At Banking Hearing, Fed Chair Powell Agrees with Senator Warren that Inequality Stunts Our Economic Growth
Washington, DC - In a Senate Banking Committee hearing today, United States Senator Elizabeth Warren (D-Mass.) questioned Federal Reserve Chairman Jerome Powell on the effects of our country's extreme wealth inequality. In response to Senator Warren, Chairman Powell agreed that inequality weighs our economy down and stunts our economic growth.
To address extreme wealth inequality, level the playing field, and help build an economy that works for everyone, Senator Warren has announced plans to introduce legislation to implement a wealth tax on fortunes over $50 million. This reflects her 2020 campaign proposal to impose a two cent tax on every dollar of individual wealth over $50 million, with an additional surtax on every dollar of wealth over $1 billion.
U.S. Senate Committee on Banking, Housing and Urban Affairs
Tuesday, February 23, 2021
Senator Warren: Thank you, Mr. Chairman. So, our economy is suffering through a K-shaped recovery where the wealthy are doing better and better while working people are doing worse and worse.
And Chair Powell, you've been pretty vocal about inequality over the past few years.
You've noted -- I think I've got a quote here from you -- that it's "been a growing issue in our country and in our economy for four decades." You've talked a lot about how inequality undermines opportunity and mobility. And you've described it as something that holds our economy back. So, I take it from these comments that you believe that inequality weighs our economy down and stunts economic growth. Is that a fair statement?
Chairman Jerome Powell: Yes. It is.
Senator Warren: Good. And I agree with you. And the Fed's own data spell out the problem. I think you were just talking about it. You know, the top 1% of families last year received 20% of all the income in this country. And you think that's not good for our economic growth overall. Is that fair?
Chairman Powell: Well, I would say that the stagnation of incomes in the lower income area and also the low mobility that we've seen emerge -- those to me are the two-- the two most important things that I focus on when I talk about inequality.
Senator Warren: Right. But--
Chairman Powell: The stagnation of incomes and low mobility.
Senator Warren: Right. But we're talking here about income inequality-how much people earn each year to be able pay the rent and to be able to put food on the table.
But inequality also shows up in wealth, which is what families build over time-money in the bank, a home, stock. Wealth inequality is even more extreme in our nation than income inequality. While the top 1% of families-a tiny slice-got 20% of all the income earned in the U.S. last year, the top 1% held 33% of the total wealth in this nation.
And now this pandemic is making inequality even worse. Unemployment, as you just noted, is now at about 20%, for the bottom quartile in this country, meaning that there are a lot of folks out there who are making choices about keeping the heat on or putting the food on the table. Meanwhile, the wealth of America's 660 billionaires increased by $1.1 trillion over this past year.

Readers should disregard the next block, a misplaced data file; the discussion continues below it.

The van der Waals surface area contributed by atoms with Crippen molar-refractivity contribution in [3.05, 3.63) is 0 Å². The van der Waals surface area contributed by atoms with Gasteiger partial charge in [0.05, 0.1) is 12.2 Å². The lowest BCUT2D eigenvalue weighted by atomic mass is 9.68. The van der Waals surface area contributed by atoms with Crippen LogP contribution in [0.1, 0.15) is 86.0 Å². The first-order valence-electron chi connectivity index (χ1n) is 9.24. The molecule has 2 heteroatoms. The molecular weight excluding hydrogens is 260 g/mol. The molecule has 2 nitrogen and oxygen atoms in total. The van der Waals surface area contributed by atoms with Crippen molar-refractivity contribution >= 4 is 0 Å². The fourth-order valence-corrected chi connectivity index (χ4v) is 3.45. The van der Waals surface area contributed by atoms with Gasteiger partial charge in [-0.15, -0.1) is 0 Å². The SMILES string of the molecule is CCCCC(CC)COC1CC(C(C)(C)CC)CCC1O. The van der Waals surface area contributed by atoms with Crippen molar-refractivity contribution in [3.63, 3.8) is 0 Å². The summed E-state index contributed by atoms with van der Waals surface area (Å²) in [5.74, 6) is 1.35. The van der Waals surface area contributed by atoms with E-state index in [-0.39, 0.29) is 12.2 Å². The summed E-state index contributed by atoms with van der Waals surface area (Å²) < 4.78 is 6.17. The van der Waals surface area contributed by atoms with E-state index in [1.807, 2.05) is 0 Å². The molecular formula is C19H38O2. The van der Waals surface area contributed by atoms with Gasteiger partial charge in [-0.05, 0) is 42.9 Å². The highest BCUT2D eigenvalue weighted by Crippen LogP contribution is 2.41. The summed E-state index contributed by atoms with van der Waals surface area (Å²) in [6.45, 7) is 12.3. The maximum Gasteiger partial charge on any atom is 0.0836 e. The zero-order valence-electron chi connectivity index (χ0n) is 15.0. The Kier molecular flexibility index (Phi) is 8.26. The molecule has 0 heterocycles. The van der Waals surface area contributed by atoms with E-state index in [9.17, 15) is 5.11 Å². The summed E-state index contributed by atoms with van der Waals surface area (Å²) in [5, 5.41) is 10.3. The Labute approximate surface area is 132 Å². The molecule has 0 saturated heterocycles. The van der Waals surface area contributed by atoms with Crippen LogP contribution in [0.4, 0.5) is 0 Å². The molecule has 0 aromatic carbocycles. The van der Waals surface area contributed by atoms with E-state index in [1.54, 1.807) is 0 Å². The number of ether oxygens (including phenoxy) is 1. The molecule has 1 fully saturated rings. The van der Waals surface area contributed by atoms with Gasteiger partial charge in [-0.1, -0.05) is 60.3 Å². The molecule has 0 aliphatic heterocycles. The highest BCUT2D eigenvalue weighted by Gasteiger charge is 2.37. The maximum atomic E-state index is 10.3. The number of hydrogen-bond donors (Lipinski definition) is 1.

Inequality is felt in another way: it's felt in how people pay taxes. The 99% in America pay, on average, about 7.2% of their total wealth in taxes in a given year. But the top 1/10th of 1% pay only about 3.2%-that's less than half as much. Chair Powell, does it increase inequality when the wealthiest Americans pay total taxes at less than half the rate of nearly all other American families?
Chairman Powell: These are-- you're getting farther and farther from the, you know, the kinds of inequality that we focus on. And frankly, the ones we can do anything about with our tools. We can't affect wealth inequality certainly in the short term. We can affect indirectly income inequality by doing what we can to support job creation at the lower end of the market, so I leave to you those are really fiscal policy issues that I wouldn't-- can't really link those to our mandate. That's all.
Senator Warren: I appreciate that you're trying to move sideways on this, but you have pointed out that inequality is a problem in our country that it holds back mobility, that it holds back opportunities. And I'm simply pointing out that inequality is felt not just in income, it's also felt in wealth even more so and that our tax structure makes that inequality worse over time. You know, extreme wealth inequality undermines our economy -- as you have said. It undermines justice. It undermines our democracy. And our tax code focuses almost entirely on income and lets most of the wealth that the ultra-rich families have accumulated just slip right on through. That just seems to me not right.
You know, it's time for a wealth tax in America--a 2-cent tax on fortunes worth more than $50 million. If your fortune is over a billion, pay a few cents more.
This wealth tax will let us address the inequality that you have been very worried about as Chair of the Federal Reserve. It's how we have a chance to level the playing field and build an economy that works for everyone.
So, thank you for being here, Mr. Chairman. And thank you, Chairman Brown.
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